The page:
While it might be optimistic to assume the Yanks can repeat their success with a sub-par pitching staff, there is no reason to suggest that the offense won’t pick up the slack for everyone not named CC Sabathia. With another playoff spot added this year, it is fair to assume that the Yankees will be representing the Big Apple in baseball’s postseason next season. However, if the young arms that Cashman and Damon Oppenheimer haves stockpiled develop as well as the Yankee Front Office projects them too, then the Yankees will be a scary team for years to come.
When New York billionaire Joshua Harris bought the Philadelphia 76ers, my excitement was probably a 10 on the Gus Johnson scale. (“OHHHHHHH!!! AS. GOOD. AS. IT. GETS!!!!!!!”)
Finally Ed Snider had sold the team. Look, I love Ed. I understand what he has done for the Flyers. Every year they are a contender to win the Stanley Cup; and that is a testament to his dedication and passion as an owner.
Snider created the Flyers. They got his unparalleled attention, his love, and most importantly, free reign of his wallet. The Flyers received Snider’s Technicolor dream coat. Quick side note: why were Joseph’s brothers SO upset about him getting a Technicolor dream coat? I understand the point of the story, but my brother definitely wouldn’t have been jealous. Instead, he probably would have punched me in the stomach if he saw me wearing that thing. Technicolor dream coat: DEFINITELY not a good look.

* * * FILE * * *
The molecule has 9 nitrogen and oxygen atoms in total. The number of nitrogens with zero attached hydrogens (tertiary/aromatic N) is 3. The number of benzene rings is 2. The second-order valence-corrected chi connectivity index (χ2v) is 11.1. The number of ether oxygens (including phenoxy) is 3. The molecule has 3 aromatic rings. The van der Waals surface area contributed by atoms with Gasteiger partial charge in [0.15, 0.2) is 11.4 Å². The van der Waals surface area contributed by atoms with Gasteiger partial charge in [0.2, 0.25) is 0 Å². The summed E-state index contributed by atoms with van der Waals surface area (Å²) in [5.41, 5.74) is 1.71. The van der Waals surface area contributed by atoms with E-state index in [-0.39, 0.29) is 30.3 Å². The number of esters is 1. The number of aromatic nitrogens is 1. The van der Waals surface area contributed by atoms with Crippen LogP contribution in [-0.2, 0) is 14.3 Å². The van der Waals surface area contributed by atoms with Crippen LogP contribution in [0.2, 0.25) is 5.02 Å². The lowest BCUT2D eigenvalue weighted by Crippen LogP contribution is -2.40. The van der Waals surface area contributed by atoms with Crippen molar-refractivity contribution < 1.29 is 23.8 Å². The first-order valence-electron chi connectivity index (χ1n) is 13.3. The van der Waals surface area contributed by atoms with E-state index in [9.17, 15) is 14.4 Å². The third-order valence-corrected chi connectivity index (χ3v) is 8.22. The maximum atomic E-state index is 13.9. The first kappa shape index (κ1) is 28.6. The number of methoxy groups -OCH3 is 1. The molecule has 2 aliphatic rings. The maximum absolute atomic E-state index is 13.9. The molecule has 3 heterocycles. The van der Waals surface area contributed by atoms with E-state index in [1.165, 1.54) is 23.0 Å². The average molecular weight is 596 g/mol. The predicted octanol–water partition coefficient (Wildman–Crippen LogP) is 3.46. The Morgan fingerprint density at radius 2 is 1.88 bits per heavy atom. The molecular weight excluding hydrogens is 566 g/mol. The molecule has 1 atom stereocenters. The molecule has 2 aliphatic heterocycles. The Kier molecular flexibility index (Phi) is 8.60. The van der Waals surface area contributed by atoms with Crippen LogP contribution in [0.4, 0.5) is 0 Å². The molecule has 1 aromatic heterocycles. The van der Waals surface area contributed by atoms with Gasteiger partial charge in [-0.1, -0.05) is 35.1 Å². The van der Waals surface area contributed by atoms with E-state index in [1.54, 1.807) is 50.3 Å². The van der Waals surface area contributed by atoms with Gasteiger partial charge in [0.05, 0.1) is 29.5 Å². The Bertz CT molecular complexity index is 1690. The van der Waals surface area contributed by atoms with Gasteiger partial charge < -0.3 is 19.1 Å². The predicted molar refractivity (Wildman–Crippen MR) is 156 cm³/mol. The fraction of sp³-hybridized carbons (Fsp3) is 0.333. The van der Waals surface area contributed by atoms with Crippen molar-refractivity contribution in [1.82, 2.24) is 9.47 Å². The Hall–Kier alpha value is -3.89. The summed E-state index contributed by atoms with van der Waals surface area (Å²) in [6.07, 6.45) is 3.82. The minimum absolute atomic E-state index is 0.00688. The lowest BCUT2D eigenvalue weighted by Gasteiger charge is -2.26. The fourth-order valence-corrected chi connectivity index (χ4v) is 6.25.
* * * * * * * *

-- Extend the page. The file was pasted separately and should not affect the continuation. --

The Sixers were Snider’s son from another marriage. They were the son he didn’t really care about. If they were winning — great; if not — no big deal because the Flyers were.
Now the Sixers are someone’s child.
Immediately things began to change. Harris appointed an Abington high school graduate named Adam Aron as the CEO of the franchise. Aron stepped in and implemented some changes. He began by having Sixers fans email him about what they wanted to see change with the organization. Apparently many emails included these words:
“Lose Hip-Hop” – Come on, a du-rag wearing, sunglass flaunting, steroid pumping rabbit? Who decided he was a good idea to begin with? Oh, that’s right: Pat Croce. Considering all Croce did as President of the Sixers in the late 90s and early 2000s (including his placement of the “GO SIXERS, BEAT LA” sign on the top of the Walt Whitman bridge that could be seen from three states), I think he can be forgiven…
Well, what did the new ownership do? They got rid of Hip Hop. THAT’S getting the job done. In his place they announced that one of three mascots would take his place: a moose, named Phil E. Moose (not exactly a step up), a dog named Franklin Dogg (uhhhh…), or my personal favorite, Big Ben, a Benjamin Franklin impersonator. It’s fair to say that voting on the new mascot should be a government-funded test to determine the criminally insane. Seriously, anyone who voted for the moose or the dog, for any reason other than having an astute sense of irony should be considered crazy. ***I do have a big qualm with the Benjamin Franklin mascot, though. What would ever make you want to reject the name “Ben Jammin” (It’s all there!!!!!!) and call him “Big Ben” instead? Don’t they realize that they’re likening him to two peaks of absurdity: Pittsburgh quarterback Ben Roethlisberger and the British?!…Kidding, I love Austin Powers.***